Former Apple product manager, Bob Brochers, recently gave a lecture to students about how the original iPhone was realized by a small team of engineers that Steve Jobs put together. MacNN went over some of the talking points:
"What's interesting is that the challenge Steve laid out for us when we created the iPhone wasn't to make a touch-screen device that would play apps and do all of this stuff," Borchers told students. "His [charge] was simple. He wanted to create the first phone that people would fall in love with. That's what he told us." [...] "Now if you're an engineer, like I am by training, you're like 'what the heck does that mean?'," he said. "But he was right. The idea was, he wanted to create something that was so instrumental and integrated in peoples' lives that you'd rather leave your wallet at home than your iPhone."
Brochers went on to talk about how Apple's idea of success with the iPhone was initially rooted in a small handful of tightly focused concepts, breaking the rules of the game while paying attention to detail and helping people "think differently" about the way they associate with their smartphones. It wasn't about wiz-bang capabilities of the device like GPS or ground-breaking apps from the App Store, but instead simplicity in design and overall usability and user-experience.
But the hardware and software combination wasn't the only thing they changed about the business. Brochers described how Jobs and his team wanted to setup a different relationship with their customers -- a direct relationship -- instead of allowing the carrier to control the rules.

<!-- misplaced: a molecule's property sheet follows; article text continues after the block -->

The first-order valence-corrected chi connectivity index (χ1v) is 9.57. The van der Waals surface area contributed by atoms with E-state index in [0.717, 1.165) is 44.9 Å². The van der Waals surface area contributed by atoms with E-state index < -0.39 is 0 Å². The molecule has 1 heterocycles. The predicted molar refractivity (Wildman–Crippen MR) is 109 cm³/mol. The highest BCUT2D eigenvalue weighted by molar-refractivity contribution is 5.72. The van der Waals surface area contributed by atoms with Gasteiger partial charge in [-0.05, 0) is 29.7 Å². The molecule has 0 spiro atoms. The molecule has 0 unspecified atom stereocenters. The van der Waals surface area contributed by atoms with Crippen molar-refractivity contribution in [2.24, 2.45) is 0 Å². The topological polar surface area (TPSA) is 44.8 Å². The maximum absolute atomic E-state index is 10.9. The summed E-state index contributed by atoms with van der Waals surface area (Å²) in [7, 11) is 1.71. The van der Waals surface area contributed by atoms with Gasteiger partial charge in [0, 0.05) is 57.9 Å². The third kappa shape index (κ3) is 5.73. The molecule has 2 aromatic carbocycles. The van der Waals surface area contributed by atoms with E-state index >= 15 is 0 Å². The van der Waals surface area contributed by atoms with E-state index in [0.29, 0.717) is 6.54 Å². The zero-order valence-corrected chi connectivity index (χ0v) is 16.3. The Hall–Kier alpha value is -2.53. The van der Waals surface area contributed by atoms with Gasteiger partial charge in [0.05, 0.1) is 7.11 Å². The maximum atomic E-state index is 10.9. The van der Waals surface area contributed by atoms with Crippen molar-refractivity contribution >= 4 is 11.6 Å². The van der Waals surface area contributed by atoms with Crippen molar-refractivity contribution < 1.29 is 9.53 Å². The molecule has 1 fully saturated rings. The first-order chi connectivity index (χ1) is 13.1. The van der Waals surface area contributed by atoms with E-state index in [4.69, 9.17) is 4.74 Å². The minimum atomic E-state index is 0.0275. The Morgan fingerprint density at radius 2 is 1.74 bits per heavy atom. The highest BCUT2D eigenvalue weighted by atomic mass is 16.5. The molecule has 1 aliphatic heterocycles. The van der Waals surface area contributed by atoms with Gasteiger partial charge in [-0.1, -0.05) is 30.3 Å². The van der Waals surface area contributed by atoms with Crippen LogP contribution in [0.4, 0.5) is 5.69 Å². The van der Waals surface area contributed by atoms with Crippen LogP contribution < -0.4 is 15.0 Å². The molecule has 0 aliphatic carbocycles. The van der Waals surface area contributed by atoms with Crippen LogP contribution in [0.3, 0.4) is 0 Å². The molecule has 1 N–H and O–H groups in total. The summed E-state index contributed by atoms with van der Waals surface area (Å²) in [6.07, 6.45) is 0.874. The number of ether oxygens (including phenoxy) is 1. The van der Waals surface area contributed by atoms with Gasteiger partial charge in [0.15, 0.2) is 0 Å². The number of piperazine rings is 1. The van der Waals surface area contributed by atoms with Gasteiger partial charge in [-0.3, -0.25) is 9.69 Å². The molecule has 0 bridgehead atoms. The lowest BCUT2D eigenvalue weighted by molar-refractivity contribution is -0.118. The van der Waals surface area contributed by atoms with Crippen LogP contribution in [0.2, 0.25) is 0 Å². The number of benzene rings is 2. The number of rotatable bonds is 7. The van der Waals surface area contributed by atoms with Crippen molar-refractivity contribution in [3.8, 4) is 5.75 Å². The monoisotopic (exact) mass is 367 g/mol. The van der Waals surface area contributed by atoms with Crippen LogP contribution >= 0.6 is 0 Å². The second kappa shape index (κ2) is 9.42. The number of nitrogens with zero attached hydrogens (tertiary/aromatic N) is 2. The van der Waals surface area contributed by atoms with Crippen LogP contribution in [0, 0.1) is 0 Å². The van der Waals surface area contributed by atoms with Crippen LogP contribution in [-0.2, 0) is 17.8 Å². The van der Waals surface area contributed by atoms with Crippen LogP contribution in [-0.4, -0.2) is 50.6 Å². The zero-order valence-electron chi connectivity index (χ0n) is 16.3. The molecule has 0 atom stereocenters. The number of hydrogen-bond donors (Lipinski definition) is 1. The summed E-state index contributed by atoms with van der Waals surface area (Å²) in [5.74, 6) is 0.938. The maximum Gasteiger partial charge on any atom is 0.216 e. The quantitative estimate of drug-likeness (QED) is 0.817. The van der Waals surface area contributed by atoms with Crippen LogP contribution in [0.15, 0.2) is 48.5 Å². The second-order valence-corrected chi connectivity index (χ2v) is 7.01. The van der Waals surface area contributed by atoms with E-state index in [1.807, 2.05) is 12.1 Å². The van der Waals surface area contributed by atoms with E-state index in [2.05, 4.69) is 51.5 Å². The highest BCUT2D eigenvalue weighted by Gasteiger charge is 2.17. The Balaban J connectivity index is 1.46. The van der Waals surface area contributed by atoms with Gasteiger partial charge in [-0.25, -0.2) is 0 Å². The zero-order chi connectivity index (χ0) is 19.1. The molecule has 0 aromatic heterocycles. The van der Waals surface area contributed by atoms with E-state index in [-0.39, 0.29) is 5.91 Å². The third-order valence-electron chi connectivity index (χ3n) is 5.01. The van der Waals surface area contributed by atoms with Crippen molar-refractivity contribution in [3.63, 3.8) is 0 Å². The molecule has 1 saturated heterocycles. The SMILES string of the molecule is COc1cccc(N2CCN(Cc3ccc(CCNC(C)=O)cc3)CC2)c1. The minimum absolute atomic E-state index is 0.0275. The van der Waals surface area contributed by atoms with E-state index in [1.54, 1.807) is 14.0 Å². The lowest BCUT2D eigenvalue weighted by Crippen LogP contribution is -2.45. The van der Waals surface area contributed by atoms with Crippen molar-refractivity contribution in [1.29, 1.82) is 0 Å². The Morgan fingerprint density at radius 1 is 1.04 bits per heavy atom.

"[We said] 'no, we don't want to do that,'" Borchers said. "We want to be able to sell the iPhone. We want to be able to talk directly to the customer. That was a big, big change for the industry.”
Another interesting aspect of the discussion was the oft-heard story about Apple making the switch from a plastic touchscreen to a glass display after Jobs confronted the team with his own iPhone screen, scratched by the keys in his pocket. They called up Corning and convinced them to jump back into their abandoned Gorilla Glass efforts shortly before the iPhone was announced -- a great pivot at the last minute. (Interestingly, while Gorilla Glass is a feature now touted by many rival manufacturers and devices, neither Apple nor Corning to this day will confirm its use on the iPhone.)
The discussion was recorded and uploaded to YouTube, however it has since been removed. Overall, it's a great look into how Apple brought the iPhone to the world and ended up changing the way we think about our smartphones.
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